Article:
By Brad and Shawna Geiger, Contributing Editors
If you’re eating mountain oysters underneath a stuffed water buffalo and signed pictures of two U.S. presidents, you’re probably in the Buckhorn Exchange, a century-old Denver institution and possessor of Colorado liquor license number one.
Stepping off a commuter light rail and walking across the street to the Buckhorn Exchange is merely 100 steps forward, but 124 years back in time the minute you open the door. The host and hostess are the first to welcome you, offering early access to your reserved table or directions to the Victorian Lounge just up the stairs. For a taste of the ambiance and the chance to have signature cocktails in a true Prohibition-style lounge, the upstairs bar was an obvious choice.
With a white oak bar and back bar made in Germany in 1857 at the front and comfortable seating on couches and chairs toward the back, there’s something for everyone.
From a St. Mary’s Glacier to a Mountain Breeze and Buffalo Bill Cocktail, all the drinks were strong and refreshing. As soon as the table was ready, the bartender came with the check to take downstairs to our waitress, Joanne. The promise of live music in the bar offered by a 70-something-year-old cowboy playing two harpsichords was tempting, but the table waited downstairs.
The classic checkered tablecloth perfectly fit the decor. The table was placed in front of a display case featuring 125 vintage weapons, from shotguns and cap and ball rifles to a rare palm pistol. Above us hung no fewer than a baker’s dozen of mounted antelope heads, and all around us there were animals of every sort, including an albino bison, a wolverine and a two-headed cow. There was plenty to explore while we waited for our meals.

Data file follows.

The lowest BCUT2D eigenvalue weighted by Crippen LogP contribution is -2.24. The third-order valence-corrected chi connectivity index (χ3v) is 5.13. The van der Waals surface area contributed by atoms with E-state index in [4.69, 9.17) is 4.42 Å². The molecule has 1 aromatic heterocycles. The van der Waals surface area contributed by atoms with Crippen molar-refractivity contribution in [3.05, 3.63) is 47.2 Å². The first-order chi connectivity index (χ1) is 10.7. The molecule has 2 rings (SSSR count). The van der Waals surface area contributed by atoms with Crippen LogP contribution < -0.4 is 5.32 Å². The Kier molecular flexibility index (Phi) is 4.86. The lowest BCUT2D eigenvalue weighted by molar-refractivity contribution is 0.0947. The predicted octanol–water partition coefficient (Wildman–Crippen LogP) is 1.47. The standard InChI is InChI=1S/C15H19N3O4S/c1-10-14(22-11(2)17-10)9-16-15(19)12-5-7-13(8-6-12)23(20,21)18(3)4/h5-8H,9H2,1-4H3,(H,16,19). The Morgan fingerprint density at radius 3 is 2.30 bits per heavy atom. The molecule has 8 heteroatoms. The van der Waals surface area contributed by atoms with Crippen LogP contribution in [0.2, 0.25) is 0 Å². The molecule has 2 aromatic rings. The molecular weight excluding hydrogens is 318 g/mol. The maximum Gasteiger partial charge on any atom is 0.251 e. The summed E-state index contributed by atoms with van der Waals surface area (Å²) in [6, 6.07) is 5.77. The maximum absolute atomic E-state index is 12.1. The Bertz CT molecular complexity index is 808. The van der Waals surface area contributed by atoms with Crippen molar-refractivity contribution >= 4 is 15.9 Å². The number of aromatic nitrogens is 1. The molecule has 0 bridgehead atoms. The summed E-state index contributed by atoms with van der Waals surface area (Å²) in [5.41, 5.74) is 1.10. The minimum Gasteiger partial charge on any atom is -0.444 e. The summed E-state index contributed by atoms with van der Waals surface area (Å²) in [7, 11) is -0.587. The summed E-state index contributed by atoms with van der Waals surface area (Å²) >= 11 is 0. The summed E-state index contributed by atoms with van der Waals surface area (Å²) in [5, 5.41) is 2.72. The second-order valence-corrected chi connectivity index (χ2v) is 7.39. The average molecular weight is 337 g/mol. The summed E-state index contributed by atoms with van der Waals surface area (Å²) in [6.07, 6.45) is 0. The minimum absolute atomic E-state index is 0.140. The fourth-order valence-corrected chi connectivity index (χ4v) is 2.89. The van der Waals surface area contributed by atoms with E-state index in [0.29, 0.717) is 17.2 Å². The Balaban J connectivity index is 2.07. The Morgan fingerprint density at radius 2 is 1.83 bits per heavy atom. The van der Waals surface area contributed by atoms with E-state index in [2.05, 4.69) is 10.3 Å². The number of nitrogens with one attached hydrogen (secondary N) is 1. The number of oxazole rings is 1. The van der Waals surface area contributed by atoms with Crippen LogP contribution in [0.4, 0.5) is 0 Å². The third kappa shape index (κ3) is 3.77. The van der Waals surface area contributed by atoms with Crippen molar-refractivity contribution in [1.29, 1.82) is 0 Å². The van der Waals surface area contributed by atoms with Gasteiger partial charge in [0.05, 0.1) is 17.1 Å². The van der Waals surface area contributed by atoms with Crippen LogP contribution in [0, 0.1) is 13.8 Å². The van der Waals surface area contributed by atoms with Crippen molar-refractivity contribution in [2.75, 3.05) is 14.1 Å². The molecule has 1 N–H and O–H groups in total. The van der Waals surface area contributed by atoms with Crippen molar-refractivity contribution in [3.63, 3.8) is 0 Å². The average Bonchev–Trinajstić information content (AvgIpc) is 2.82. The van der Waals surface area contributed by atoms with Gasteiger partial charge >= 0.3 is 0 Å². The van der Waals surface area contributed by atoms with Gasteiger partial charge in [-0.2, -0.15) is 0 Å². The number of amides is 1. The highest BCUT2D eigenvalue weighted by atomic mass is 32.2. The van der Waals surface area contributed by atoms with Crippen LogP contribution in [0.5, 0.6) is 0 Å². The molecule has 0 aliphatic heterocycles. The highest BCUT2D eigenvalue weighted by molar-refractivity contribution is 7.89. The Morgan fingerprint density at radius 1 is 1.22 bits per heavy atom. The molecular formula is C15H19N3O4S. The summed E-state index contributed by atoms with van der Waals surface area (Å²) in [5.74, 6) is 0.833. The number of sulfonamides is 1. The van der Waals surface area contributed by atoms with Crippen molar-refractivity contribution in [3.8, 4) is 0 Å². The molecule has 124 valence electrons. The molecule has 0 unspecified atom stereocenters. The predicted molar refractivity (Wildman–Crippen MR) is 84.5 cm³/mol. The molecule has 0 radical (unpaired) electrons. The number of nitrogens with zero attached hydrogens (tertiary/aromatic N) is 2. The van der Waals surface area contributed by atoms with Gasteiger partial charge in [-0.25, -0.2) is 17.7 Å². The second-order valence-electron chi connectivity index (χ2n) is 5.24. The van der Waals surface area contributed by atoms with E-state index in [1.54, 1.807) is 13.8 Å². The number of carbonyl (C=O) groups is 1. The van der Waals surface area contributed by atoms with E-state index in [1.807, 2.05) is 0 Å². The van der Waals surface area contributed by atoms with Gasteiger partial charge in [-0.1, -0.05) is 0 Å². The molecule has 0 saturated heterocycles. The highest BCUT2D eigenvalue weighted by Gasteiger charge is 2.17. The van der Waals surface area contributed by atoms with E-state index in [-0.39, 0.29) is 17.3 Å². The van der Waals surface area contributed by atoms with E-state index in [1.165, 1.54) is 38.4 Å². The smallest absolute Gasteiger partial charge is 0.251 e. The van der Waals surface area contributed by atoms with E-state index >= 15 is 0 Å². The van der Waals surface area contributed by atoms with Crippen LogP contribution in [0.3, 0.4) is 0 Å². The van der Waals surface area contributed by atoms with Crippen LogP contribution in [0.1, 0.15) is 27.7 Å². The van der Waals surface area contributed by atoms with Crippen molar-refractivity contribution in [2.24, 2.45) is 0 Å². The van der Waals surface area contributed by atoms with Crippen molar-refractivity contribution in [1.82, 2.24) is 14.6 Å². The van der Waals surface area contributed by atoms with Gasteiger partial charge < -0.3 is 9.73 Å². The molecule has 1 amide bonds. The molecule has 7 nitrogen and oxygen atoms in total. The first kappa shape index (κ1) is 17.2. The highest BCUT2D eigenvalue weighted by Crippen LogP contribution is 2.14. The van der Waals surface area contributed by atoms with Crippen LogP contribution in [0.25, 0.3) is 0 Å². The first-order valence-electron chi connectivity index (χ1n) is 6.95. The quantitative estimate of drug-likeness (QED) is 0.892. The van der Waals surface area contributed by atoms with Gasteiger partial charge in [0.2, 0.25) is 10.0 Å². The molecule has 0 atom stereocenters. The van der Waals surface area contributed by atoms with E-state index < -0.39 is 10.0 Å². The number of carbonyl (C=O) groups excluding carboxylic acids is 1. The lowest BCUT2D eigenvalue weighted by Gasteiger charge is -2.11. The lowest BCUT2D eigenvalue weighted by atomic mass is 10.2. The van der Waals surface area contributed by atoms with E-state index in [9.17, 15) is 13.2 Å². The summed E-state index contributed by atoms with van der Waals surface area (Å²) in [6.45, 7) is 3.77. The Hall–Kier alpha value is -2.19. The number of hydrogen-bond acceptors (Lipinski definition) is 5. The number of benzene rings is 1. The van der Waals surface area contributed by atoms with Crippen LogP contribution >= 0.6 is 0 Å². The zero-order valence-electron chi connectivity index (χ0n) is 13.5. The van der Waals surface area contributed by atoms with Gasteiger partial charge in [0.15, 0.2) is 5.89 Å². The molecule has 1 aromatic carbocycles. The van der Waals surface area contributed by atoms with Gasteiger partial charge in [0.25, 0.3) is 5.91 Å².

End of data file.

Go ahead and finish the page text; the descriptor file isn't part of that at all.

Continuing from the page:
The menu, printed as part of a vintage newspaper with articles about the history of Denver and the Buckhorn, includes New York strip and tenderloin steaks as well as bison, lamb and quail. Combinations are encouraged. Mountain oysters are always on the appetizer menu, along with fried artichoke hearts, buffalo sausage and other fare.
Specials for the night included fried alligator tail and steamed rattlesnake. While the Buckhorn Exchange is widely renowned for serving a variety of game and fish, the focus rightly remains on beef, with all the meats locally sourced within the Rocky Mountain region.
The sides are simple, as are the salads, and Joanne discourages ordering your meat overdone. For big eaters, the “big steak,” weighing up to four pounds, and their massive 24-oz. porterhouse are reasonable options.
Joanne’s quick wit and obvious knowledge of the restaurant’s history made her a delightful addition to the experience. Her encouragement for everyone to have plenty of drinks didn’t hurt. This clearly wasn’t her first rodeo.
To be sure, there is a lot of history for her to know. The Buckhorn Exchange opened in 1893 under the ownership of Henry H. “Shorty Scout” Zietz. After retiring from Buffalo Bill’s Wild West Show, Zietz opened the restaurant at its current location at 10th and Osage, catering to cattlemen, railroad builders and the occasional Indian chief. It has hosted five U.S. Presidents, and photos of dozens of celebrity diners and politicians adorn the walls. Joining those photos are the 575 pieces of taxidermy.
Nearly all manner of western wildlife is represented, along with the occasional monkey.
Although Zietz’s family was forced to sell in 1978, the new owners haven’t disturbed the original building, which was designated an historic landmark by the city and county of Denver in 1972.
Along with preserving the building, the new owners have clearly succeeded at preserving the ambiance and flavor intended by Shorty Scout. This unique dining experience is a reminder of Denver’s cow town past, nestled among the rapidly gentrifying residences and modern-fusion restaurants. Its easy access by rail and international reputation continue to make this Denver mainstay a dining destination for tourists and locals alike, so be sure to make a reservation.